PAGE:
Histamine at high dilution reduces spectral density in delta band in sleeping rats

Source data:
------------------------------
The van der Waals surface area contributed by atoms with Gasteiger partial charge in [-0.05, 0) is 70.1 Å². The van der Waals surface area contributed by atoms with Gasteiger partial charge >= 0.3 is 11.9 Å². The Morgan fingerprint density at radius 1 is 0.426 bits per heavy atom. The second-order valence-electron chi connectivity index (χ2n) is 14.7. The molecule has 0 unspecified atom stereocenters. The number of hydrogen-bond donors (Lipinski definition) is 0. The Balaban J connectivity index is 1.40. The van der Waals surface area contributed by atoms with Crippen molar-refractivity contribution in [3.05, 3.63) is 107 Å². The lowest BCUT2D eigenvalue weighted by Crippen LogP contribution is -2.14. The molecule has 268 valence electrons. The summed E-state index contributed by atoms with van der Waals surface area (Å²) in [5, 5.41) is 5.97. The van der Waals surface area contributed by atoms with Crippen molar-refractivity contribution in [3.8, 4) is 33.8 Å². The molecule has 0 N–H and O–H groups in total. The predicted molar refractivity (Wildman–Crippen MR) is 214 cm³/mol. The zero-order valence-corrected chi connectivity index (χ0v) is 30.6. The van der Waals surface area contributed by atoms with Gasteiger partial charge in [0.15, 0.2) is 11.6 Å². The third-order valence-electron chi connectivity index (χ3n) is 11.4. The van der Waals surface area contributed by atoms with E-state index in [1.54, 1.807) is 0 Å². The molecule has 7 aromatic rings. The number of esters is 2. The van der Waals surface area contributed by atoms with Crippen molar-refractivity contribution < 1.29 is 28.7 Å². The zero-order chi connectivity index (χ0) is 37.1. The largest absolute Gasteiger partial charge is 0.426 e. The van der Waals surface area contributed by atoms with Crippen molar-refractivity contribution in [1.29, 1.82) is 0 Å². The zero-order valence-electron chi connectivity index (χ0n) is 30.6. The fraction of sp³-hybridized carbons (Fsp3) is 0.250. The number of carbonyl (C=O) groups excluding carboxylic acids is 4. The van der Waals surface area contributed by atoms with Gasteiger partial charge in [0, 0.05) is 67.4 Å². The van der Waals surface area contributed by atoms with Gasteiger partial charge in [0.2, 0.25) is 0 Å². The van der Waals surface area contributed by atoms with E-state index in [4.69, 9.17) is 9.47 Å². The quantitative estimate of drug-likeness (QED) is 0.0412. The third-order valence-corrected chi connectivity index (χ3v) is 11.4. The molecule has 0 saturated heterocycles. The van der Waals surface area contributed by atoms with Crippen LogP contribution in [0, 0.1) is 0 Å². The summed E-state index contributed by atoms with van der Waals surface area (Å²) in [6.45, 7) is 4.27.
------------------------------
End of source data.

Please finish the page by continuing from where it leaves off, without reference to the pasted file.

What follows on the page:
Histamine is a central neurotransmitter, it increases arousal via H1 receptors. This study examines the effect of ultra-diluted histamine on arousal through changes in the sleep pattern of Wistar rats. The spectral density in delta (0.5-2.5 Hz) band, one of the three major spectral components of the sleep-electroencephalogram, was analyzed against time. Rats were randomized to receive histamine 30c (histamine 30c, 0.05 ml every 20 min during the first 2 h orally), histamine intraperitoneal pre-treatment/histamine 30c (histamine 6mg/kg i.p., followed by histamine 30c) or solvent control. The mean delta band spectral density was lower in the histamine 30c and histamine pretreatment/histamine 30c groups than the control group. Significant differences between histamine 30c and baseline during the first 2 h imply an immediate effect. These results also suggest a dynamic process in which the system spontaneously evolves between two locally stationary states according to a power law. From the time perspective, the system approaches, asymptotically, an equifinal state.
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